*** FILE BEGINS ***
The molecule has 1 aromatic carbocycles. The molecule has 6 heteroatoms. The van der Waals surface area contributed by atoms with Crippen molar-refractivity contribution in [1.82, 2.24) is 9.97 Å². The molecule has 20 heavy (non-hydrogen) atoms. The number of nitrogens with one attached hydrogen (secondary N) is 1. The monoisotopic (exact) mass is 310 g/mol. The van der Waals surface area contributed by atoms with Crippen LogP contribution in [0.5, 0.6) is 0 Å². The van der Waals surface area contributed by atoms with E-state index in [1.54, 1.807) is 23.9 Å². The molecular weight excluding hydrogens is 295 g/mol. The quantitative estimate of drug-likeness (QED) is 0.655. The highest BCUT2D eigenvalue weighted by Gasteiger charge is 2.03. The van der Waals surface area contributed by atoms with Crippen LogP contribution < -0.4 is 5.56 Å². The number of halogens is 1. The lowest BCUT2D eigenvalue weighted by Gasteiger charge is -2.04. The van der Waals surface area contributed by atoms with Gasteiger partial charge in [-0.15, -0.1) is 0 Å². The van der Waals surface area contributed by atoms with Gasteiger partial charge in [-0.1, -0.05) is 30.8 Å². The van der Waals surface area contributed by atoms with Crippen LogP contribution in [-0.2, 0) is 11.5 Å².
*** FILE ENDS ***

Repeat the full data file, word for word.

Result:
The molecule has 1 aromatic carbocycles. The molecule has 6 heteroatoms. The van der Waals surface area contributed by atoms with Crippen molar-refractivity contribution in [1.82, 2.24) is 9.97 Å². The molecule has 20 heavy (non-hydrogen) atoms. The number of nitrogens with one attached hydrogen (secondary N) is 1. The monoisotopic (exact) mass is 310 g/mol. The van der Waals surface area contributed by atoms with Crippen LogP contribution in [0.5, 0.6) is 0 Å². The van der Waals surface area contributed by atoms with E-state index in [1.54, 1.807) is 23.9 Å². The molecular weight excluding hydrogens is 295 g/mol. The quantitative estimate of drug-likeness (QED) is 0.655. The highest BCUT2D eigenvalue weighted by Gasteiger charge is 2.03. The van der Waals surface area contributed by atoms with Crippen LogP contribution < -0.4 is 5.56 Å². The number of halogens is 1. The lowest BCUT2D eigenvalue weighted by Gasteiger charge is -2.04. The van der Waals surface area contributed by atoms with Gasteiger partial charge in [-0.15, -0.1) is 0 Å². The van der Waals surface area contributed by atoms with Gasteiger partial charge in [-0.1, -0.05) is 30.8 Å². The van der Waals surface area contributed by atoms with Crippen LogP contribution in [-0.2, 0) is 11.5 Å².